Just over four percent of the films in Hollywood are directed by women - a number that hasn’t substantially changed in 20 years.
Director and writer Amy Adrion wanted to find out why.
Her debut feature, Half the Picture, celebrates the ground-breaking work of women film directors such as Lena Dunham, Ava DuVernay and Catherine Harwicke.
Adrion's work has screened at the Sundance, SXSW, Tribeca and Los Angeles Film Festivals and she has won numerous film awards.
“A lot of these women, understandably, are quite cautious, they don’t want to come off as bitchy, or complainers, or difficult because those are terms that women directors can get labelled with, that can really side-line you… I think for a long-time, women have even been extremely reluctant to even complain about things that are going on on set that are just not right.”
Brenda Chapman, who won an Oscar for Brave, was told by Pixar that they didn’t want her on the Oscar stage, says Adrion.
“Then they said, if you go up you’re not allowed to say anything.”
Chapman, who also directed The Lion King and The Prince of Egypt, came up with the idea for Brave, basing it on her relationship with her daughter, and was the director until she was fired more than a year before it was released. She retained her co-director credit.
“It’s such a literal representation of how women get written out, ignored, shunned to the side, in the industry. It’s one women’s story but it really stands in for how a lot of the achievements of women get ignored.”
The impact stories have on people is massive, as is choosing straight, white men to write, direct and play the hero, says Adrion.
“People who grow up always seeing the same kinds of stories, where the hero always looks a certain way and is almost always a man and the villain looks a certain way, the girlfriend is often in the corner crying saying; 'What do we do now?' When you see these images over and over and over again, it really affects what we think is possible in our own lives.”
Adrion says any time she would bump up against a frustration or challenge in her own career - something that wasn’t working or a lack of money - she could go through the interviews she’d done and pick out a piece of advice that would help her get through.
“The women in the film give so much good advice and share stories [about] where they’ve been in those situations too and they’ve had those moments.”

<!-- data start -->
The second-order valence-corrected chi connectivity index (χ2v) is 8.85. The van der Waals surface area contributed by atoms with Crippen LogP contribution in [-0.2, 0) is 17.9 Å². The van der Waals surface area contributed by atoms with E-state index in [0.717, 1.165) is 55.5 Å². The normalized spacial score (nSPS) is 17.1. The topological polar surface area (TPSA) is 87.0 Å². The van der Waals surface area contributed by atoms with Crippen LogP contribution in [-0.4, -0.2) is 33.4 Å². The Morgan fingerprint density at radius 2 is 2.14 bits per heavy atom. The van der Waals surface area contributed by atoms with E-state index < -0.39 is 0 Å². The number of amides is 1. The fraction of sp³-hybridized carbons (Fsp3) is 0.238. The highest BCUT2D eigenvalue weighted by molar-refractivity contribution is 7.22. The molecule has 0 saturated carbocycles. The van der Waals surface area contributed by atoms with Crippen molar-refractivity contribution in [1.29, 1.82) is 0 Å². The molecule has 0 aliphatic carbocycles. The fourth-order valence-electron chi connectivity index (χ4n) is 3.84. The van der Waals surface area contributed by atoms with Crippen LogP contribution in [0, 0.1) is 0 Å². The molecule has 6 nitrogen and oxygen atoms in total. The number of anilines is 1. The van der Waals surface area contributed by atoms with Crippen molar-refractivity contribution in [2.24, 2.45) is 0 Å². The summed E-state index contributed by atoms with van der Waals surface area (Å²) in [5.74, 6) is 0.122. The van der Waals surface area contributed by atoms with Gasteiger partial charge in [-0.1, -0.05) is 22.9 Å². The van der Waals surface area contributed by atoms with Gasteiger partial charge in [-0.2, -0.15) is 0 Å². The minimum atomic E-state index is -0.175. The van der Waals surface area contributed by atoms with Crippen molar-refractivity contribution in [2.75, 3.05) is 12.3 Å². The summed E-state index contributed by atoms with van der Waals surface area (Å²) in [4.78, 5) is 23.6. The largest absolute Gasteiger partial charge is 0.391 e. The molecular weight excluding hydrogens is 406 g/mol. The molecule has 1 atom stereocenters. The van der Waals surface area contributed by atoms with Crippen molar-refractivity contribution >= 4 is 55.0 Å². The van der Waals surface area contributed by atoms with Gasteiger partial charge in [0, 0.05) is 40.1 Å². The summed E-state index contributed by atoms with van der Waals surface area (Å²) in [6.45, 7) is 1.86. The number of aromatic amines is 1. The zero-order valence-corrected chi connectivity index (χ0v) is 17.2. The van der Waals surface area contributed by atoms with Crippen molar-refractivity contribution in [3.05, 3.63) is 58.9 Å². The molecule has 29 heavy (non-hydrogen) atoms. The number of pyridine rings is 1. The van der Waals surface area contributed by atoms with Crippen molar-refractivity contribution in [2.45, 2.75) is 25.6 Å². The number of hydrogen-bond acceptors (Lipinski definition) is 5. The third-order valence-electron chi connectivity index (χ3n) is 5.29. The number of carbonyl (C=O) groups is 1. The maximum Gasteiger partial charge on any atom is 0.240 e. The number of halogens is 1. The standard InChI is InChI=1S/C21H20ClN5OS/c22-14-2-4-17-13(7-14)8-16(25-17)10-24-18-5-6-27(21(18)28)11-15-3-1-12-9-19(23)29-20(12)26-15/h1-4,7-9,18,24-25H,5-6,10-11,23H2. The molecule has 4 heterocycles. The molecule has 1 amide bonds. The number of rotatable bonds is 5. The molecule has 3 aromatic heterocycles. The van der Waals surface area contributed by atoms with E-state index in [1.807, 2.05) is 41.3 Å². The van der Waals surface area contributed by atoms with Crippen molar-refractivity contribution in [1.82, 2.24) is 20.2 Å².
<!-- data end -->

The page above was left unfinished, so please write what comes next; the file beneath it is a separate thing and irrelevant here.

When Adrion started making the film, her two sons were three and five years old and she says balancing a career that has long hours, with being a mother is challenging.
It’s something director and writer Miranda July who also appears in the film knows very well.
July says the pain she experiences when she’s directing a film and missing her son, is the same “juice” her films run on.
“She again is someone that was very open about the struggles that she had and imagining making her next film with a really young son at home. She ended by saying all this stuff we’re feeling, all this angst, all this guilt and this deep love for our children, all of it is the juice that you use to make your creative work, to make your art. Like that’s life, that’s art, that’s not stuff that you have to put in a closet and pretend doesn’t exist.”
We just need to be gentle with ourselves as we navigate the different forces in life, Adrion says.
“This idea that you need to be some kind of muscly, jacked guy with a baseball hat to make a movie where people are pretending to be people they’re not and all these weird things that are not really happening you’re pretending are happening – it’s just crazy. Women are as creative as men, we just need to be open to a new idea about what a director is.”
Amy Adrion is a director and writer whose work has screened at the Sundance, SXSW, Tribeca and Los Angeles Film Festivals, been broadcast on PBS and MTV, and won numerous awards. Half the Picutre had its world premiere at the Sundance Film Festival in 2018 and has come to the Doc Edge Festival, currently underway in Auckland.